The preliminary results of my Great British Flower Poll 2018 are now in.
The poll is in honour of British Flowers Week (18th-24th June 2018). Check out the brilliant blooms that are currently ranking in the top 5 below or take part to change the order in time for the final results (ends: 24th June).
5. Sweet pea
Weighing in at a very healthy 5th place are the delightfully scented easy-going flowers of Lathyrus odoratus (Sweet pea). Legend has it that they were first introduced to England by a Sicilian monk in the 17th century. These skilful climbers look amazing scaling wigwams in sunny borders or scrambling up trellis on a garden wall. As part of the legume family, Sweet peas capture nitrogen from the air and seal it into the soil, making them fantastic natural soil improvers.
Next in line are the showy blooms of the Dahlia family. Available in an array of resplendent colours, these sumptuous blossoms will keep flowering right up until the first autumn frost. Anders Dahl, the 18th century Swedish Botanist after whom they are named, regarded Dahlias as a vegetable, since they have edible tuberous roots. Adorn your garden patio with these bad boys this summer and you’ll be delighting your visitors for months to come.
Third place goes to Hyacinthoides non-scripta (Bluebell). Forming lavish azure carpets in woodlands across Britain each spring, it’s no wonder they are one of our collective favourites. An important early nectar source for bees, Bluebells are even protected by law—uprooting a single bulb could cost you a whopping £5000 in fines! Emily Brontë, who says that ‘The Bluebell is the sweetest flower,’ may be disappointed to see our poll placing it at number three.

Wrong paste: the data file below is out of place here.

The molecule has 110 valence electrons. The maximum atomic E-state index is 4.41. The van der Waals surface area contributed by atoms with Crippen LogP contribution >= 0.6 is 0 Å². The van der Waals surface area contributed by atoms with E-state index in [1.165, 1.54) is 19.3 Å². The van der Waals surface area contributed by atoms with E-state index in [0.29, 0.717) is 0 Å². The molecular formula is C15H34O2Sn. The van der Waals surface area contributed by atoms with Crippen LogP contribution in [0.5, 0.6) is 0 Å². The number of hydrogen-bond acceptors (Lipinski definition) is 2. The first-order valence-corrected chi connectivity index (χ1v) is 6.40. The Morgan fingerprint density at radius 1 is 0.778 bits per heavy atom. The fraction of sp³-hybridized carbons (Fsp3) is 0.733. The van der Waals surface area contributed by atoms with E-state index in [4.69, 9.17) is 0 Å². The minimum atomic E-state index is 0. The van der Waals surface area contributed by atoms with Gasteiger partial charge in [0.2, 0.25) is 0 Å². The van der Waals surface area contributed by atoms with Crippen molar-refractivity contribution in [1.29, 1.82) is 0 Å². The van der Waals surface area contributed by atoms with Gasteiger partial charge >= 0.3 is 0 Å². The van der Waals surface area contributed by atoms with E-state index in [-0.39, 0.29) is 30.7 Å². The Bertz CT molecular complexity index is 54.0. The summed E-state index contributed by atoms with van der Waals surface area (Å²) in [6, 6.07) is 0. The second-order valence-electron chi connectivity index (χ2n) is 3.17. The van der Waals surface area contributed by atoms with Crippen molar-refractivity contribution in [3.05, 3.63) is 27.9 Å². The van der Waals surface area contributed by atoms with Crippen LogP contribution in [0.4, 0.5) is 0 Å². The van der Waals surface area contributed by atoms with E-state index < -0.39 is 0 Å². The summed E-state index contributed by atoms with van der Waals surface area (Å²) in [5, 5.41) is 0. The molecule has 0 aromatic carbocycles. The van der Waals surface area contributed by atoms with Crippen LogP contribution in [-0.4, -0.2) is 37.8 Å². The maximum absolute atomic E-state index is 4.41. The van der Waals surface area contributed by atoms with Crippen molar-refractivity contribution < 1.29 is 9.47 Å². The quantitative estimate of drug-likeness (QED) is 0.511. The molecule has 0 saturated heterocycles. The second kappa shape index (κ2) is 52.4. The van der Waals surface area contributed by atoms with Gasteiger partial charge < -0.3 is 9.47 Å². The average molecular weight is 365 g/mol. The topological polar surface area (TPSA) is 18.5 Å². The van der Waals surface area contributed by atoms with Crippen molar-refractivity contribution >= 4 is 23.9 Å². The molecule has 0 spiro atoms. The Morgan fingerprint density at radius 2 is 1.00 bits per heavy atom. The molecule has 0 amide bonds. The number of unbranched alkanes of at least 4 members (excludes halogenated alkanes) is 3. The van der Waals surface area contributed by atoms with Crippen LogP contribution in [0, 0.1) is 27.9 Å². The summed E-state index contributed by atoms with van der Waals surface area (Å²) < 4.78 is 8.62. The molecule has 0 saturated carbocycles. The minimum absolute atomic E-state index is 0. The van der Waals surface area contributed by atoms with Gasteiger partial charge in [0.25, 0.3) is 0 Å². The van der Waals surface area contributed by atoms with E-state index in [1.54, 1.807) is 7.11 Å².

In second place are the luxurious plump heads of the exquisite Paeonia lactiflora (Peony). For magnificent homegrown cut flowers, you cannot beat the sweetly-scented, ruffled pink blossoms of the ‘Sarah Bernhardt’ cultivar. Contrary to popular belief, Peonies do not require ants to bloom—although ants do love the sweet nectar that Peonies produce. Simply dunk cut flowers upside down into a bucket of cold water to get rid of ants before taking indoors.
Topping the charts at present is the charming and quintessentially English Rose.
Roses are a staggering 35 million years old, appearing in the fossil record at the same time as primates. The oldest living rose, which grows on the wall of Hildesheim Cathedral in Germany, is thought to be a thousand years old.
Roses have long been regarded as stunningly beautiful flowers. The Ancient Greeks painted them on palace walls in Ancient Crete in around 1600BC, while the Romans used thick rose petal carpets to decorate the floors of banqueting halls.
Roses have even been into space! In 1998, a miniature rose named ‘Overnight Scentsation’ was taken out of the Earth’s orbit to determine the effects of zero gravity on fragrance. The result? Roses are fragrant in space, but do not smell the same as they do on Earth.
With a huge variety of flower shapes and colours on offer, there is a Rosebush to suit everyone’s tastes.
One of my absolute favourites is the brand new ‘This Morning’ Rose, which was launched at the RHS Chelsea Flower Show 2018. When you look at roses like this, it’s no wonder they are colloquially known as ‘The Queen of Flowers.’
Where are the Lupins and Foxgloves? Where are the Hollyhocks and Tulips? These beautiful flowers came in at joint 14th place (Lupins and Foxgloves), 25th place (Hollyhocks) and 18th place (Tulips).
Primrose, Cornflower and Brodiaea linger almost forgotten at the bottom of the list, receiving just one vote each so far, while the brilliant blooms of Muscari and Stretocarpus have, as yet, received zero votes.
Don’t like what you see here and want to change the results? Have your say by taking my poll.
Open until 11:59pm on Sunday 24th June, there is still time!